“I have gone looking for myself. If I should return before I come back keep me here.”
She had leaned over
the rail of the balcony
and somehow lost her footing.
It was a good thing she had always thought ahead
As she was most certainly dead.
She had been eating a scone.
And in that final lonely picnic
her soul walked out of her body.
Her bread crumbs still fresh on the patio,
this is where her soul lingers
But she dead, still young,
her fiber broken.
She must be in a hospital but all
around her, no matter how far or fast
she walked was the old house
And in her head: a deafening noise
her will along with the replies echoed.
It was a large house.
The place was empty if not for her
Yet someone was calling to her
the television set was on,
a hot cup of tea was steaming
The piano was open with sheets of music spread upon
Yet she could only roam that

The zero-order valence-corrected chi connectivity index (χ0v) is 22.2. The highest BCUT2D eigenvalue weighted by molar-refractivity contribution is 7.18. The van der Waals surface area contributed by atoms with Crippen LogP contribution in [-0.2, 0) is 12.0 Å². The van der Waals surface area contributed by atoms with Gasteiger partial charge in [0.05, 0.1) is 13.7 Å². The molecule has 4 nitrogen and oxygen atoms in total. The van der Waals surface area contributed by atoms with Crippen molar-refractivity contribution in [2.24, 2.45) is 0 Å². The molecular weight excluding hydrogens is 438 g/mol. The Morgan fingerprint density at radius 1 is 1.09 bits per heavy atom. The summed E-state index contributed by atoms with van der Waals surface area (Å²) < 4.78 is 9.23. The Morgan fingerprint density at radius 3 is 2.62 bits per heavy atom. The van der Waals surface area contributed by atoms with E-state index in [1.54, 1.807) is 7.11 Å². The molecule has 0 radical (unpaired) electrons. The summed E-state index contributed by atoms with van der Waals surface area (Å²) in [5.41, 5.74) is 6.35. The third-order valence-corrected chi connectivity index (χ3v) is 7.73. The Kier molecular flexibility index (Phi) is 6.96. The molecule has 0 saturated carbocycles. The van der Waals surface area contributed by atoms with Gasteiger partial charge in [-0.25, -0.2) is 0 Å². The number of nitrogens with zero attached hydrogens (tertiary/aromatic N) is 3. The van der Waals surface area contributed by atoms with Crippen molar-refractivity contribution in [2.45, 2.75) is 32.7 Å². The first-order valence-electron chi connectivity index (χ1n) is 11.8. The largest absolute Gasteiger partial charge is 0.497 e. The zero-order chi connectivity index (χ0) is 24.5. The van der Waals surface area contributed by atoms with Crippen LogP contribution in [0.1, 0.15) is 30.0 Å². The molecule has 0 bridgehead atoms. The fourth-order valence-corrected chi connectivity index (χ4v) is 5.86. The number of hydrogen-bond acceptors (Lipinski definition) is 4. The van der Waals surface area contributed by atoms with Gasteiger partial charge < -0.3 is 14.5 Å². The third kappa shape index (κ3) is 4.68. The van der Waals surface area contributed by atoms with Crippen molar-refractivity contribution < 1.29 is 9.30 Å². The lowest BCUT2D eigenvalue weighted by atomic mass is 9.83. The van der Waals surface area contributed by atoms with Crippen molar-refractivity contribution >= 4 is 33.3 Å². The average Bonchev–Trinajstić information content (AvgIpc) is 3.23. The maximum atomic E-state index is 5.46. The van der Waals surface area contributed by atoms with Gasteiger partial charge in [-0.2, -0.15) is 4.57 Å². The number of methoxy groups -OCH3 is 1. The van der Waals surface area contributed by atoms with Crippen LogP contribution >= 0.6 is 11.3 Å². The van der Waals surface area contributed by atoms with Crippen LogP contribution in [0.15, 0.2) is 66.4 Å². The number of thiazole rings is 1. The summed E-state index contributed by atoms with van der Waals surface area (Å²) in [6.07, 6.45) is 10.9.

old house, where it was always dark
and each floor told a story
Running down the stairs to the
basement where the dolls are to the higher floors, sorry,
up there where the people were.
The voices were arguing now,
“How old is she?” There should be a
cake somewhere for her
to tell. As she is pushed forward
To the balcony where the picnic was,
Still the murmur.
And the attic where the old things are.
It had always been dark even when
the lights were on. She remembered
flying. And she
is on the driveway face down
on the pavement, alone, before
her feet push on once more.
The coyotes are howling and
the house is dark.
It is cold as she rides the wind
Unable to stop or unwilling
The will is read “You already said that!”
Her husband’s voice: It sounds angry.
It has feeling now.
The doors were too heavy
The window was open
She runs faster to
the top of the hill.
A bobcat is grinning and
the trees are dead up there, where her
queen bed—more like a king’s—is.
She remembered falling but never hitting the ground.